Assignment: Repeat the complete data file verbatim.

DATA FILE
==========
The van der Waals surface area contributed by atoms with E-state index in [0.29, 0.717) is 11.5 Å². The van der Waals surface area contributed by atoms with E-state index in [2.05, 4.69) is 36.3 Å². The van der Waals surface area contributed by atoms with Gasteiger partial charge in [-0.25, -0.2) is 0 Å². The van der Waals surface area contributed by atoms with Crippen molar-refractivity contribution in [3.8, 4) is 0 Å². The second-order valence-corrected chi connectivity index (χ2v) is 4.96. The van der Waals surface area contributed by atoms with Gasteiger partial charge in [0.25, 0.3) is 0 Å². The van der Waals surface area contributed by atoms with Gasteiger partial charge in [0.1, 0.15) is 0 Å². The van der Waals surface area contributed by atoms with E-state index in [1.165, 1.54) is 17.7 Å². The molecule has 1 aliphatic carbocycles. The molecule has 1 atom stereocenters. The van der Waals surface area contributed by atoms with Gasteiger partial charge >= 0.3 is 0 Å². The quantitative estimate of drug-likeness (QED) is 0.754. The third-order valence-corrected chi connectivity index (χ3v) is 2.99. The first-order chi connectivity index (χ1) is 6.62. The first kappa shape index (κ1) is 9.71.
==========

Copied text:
The van der Waals surface area contributed by atoms with E-state index in [0.29, 0.717) is 11.5 Å². The van der Waals surface area contributed by atoms with E-state index in [2.05, 4.69) is 36.3 Å². The van der Waals surface area contributed by atoms with Gasteiger partial charge in [-0.25, -0.2) is 0 Å². The van der Waals surface area contributed by atoms with Crippen molar-refractivity contribution in [3.8, 4) is 0 Å². The second-order valence-corrected chi connectivity index (χ2v) is 4.96. The van der Waals surface area contributed by atoms with Gasteiger partial charge in [0.25, 0.3) is 0 Å². The van der Waals surface area contributed by atoms with Gasteiger partial charge in [0.1, 0.15) is 0 Å². The van der Waals surface area contributed by atoms with E-state index in [1.165, 1.54) is 17.7 Å². The molecule has 1 aliphatic carbocycles. The molecule has 1 atom stereocenters. The van der Waals surface area contributed by atoms with Gasteiger partial charge >= 0.3 is 0 Å². The quantitative estimate of drug-likeness (QED) is 0.754. The third-order valence-corrected chi connectivity index (χ3v) is 2.99. The first-order chi connectivity index (χ1) is 6.62. The first kappa shape index (κ1) is 9.71.